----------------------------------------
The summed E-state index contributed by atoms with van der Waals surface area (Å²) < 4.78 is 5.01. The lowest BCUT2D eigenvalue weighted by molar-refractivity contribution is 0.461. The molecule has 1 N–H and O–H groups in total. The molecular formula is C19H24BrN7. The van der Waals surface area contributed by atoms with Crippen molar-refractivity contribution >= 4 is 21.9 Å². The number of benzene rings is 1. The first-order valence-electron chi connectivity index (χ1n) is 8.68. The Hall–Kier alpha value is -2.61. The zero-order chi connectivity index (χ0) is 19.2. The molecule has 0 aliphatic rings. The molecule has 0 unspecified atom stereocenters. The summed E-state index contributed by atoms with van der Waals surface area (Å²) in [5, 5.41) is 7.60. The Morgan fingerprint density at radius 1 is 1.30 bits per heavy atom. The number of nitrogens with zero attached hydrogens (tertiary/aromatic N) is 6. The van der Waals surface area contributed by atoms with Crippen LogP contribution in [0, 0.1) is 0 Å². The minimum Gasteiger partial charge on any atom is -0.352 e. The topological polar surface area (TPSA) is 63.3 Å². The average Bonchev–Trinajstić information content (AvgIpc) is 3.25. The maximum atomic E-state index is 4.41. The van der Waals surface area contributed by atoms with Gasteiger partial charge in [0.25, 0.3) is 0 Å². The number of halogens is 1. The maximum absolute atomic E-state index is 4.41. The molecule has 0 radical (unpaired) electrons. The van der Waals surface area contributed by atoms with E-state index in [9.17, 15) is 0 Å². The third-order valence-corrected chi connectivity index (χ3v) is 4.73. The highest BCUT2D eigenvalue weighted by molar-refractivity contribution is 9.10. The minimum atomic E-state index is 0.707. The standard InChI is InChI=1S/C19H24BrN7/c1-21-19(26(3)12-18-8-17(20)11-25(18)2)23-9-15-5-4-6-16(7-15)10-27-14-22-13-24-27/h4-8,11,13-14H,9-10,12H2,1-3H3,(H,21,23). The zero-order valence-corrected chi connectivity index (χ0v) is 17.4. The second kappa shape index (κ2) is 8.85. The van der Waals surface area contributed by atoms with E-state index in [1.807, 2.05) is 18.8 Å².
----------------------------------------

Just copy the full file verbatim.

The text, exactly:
The summed E-state index contributed by atoms with van der Waals surface area (Å²) < 4.78 is 5.01. The lowest BCUT2D eigenvalue weighted by molar-refractivity contribution is 0.461. The molecule has 1 N–H and O–H groups in total. The molecular formula is C19H24BrN7. The van der Waals surface area contributed by atoms with Crippen molar-refractivity contribution >= 4 is 21.9 Å². The number of benzene rings is 1. The first-order valence-electron chi connectivity index (χ1n) is 8.68. The Hall–Kier alpha value is -2.61. The zero-order chi connectivity index (χ0) is 19.2. The molecule has 0 aliphatic rings. The molecule has 0 unspecified atom stereocenters. The summed E-state index contributed by atoms with van der Waals surface area (Å²) in [5, 5.41) is 7.60. The Morgan fingerprint density at radius 1 is 1.30 bits per heavy atom. The number of nitrogens with zero attached hydrogens (tertiary/aromatic N) is 6. The van der Waals surface area contributed by atoms with Crippen LogP contribution in [0, 0.1) is 0 Å². The minimum Gasteiger partial charge on any atom is -0.352 e. The topological polar surface area (TPSA) is 63.3 Å². The average Bonchev–Trinajstić information content (AvgIpc) is 3.25. The maximum atomic E-state index is 4.41. The van der Waals surface area contributed by atoms with Gasteiger partial charge in [0.25, 0.3) is 0 Å². The number of halogens is 1. The maximum absolute atomic E-state index is 4.41. The molecule has 0 radical (unpaired) electrons. The van der Waals surface area contributed by atoms with E-state index in [9.17, 15) is 0 Å². The third-order valence-corrected chi connectivity index (χ3v) is 4.73. The highest BCUT2D eigenvalue weighted by molar-refractivity contribution is 9.10. The minimum atomic E-state index is 0.707. The standard InChI is InChI=1S/C19H24BrN7/c1-21-19(26(3)12-18-8-17(20)11-25(18)2)23-9-15-5-4-6-16(7-15)10-27-14-22-13-24-27/h4-8,11,13-14H,9-10,12H2,1-3H3,(H,21,23). The zero-order valence-corrected chi connectivity index (χ0v) is 17.4. The second kappa shape index (κ2) is 8.85. The van der Waals surface area contributed by atoms with E-state index in [1.807, 2.05) is 18.8 Å².